'Stop Snitching' Cameraman Gets 30 Years for Drug, Gun Crimes
Thursday, August 21, 2008
A Maryland man who helped make the infamous "Stop Snitching" DVD in Baltimore was sentenced yesterday to 30 years in prison on federal drug and gun charges.
Akiba Matthews, 35, the cameraman for the profane street critique of police informants, was arrested in November after police received, of all things, an anonymous tip, the U.S. attorney's office said.
The tipster told police that a man was dealing drugs in a Baltimore neighborhood, and the officers who responded spotted someone selling drugs. The man, later identified as Matthews, was taken into custody, and police found a loaded handgun and 58 capsules of heroin in his car, the U.S. attorney's office said.
It was not the first time drug charges had been brought against Matthews, who has four state convictions for drug offenses. In October 2005, about a year after the "Stop Snitching" video hit the streets, Matthews was acquitted in Baltimore Circuit Court of drug charges.
After he was arrested Nov. 15, 2007, Matthews, who is from Baltimore, was charged by the U.S. attorney's office as part of an effort to bring federal charges against felons caught with guns.
The Maryland Exile project was spurred in part by the challenges police have faced in Baltimore and elsewhere in trying to prosecute violent crimes in communities where witnesses are reluctant to come forward, often out of fear of reprisals, distrust of police, or both.
Officials credited the project with helping to reduce the homicide rate in Baltimore.
In a jury trial in May in the city's federal courthouse, Matthews was convicted of possession with intent to distribute heroin, possession of a gun during a drug trafficking crime and possession of a gun by a convicted felon.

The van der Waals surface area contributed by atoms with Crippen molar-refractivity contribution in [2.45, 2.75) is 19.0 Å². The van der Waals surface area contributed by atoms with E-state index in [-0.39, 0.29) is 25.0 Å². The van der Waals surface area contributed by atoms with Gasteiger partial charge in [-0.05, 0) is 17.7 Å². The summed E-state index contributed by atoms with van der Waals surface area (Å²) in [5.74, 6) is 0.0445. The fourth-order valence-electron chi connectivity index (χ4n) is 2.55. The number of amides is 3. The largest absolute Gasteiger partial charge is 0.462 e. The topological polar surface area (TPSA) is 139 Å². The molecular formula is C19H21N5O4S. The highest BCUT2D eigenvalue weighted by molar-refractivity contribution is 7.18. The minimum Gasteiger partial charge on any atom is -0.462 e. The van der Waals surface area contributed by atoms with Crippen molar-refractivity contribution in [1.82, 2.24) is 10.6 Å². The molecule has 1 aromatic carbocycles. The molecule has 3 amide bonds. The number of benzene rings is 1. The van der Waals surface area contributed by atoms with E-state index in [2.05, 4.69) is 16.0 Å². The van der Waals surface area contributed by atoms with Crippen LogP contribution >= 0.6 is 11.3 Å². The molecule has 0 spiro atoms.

Federal sentencing guidelines, which are advisory, called for a prison term of between 30 years and life. The prosecutors, assistant U.S. attorneys Jason M. Weinstein and Stephanie A. Gallagher, said a sentence in that range was appropriate, noting in court papers that Matthews was not only the cameraman for the DVD but also "an active participant both on screen and via his voice, which is heard egging on the various persons who appeared on screen."
Defense attorney John Bourgeois sought a departure from the guidelines, down to the mandatory minimum 20 years. Judge Catherine C. Blake elected to impose a sentence within the guidelines.
U.S. Attorney Rod J. Rosenstein said the cooperative effort that followed the release of the DVD had turned the video's message on its head. "The Baltimore 'Stop Snitching' DVD helped produce an unprecedented era of law coordination that has brought a record-breaking reduction in murders," Rosenstein said in a statement.
The DVD gained national notoriety, particularly with the brief on-screen appearance of National Basketball Association star Carmelo Anthony, who grew up in Baltimore. In Maryland, it prompted a strengthening of penalties for witness threats and intimidation.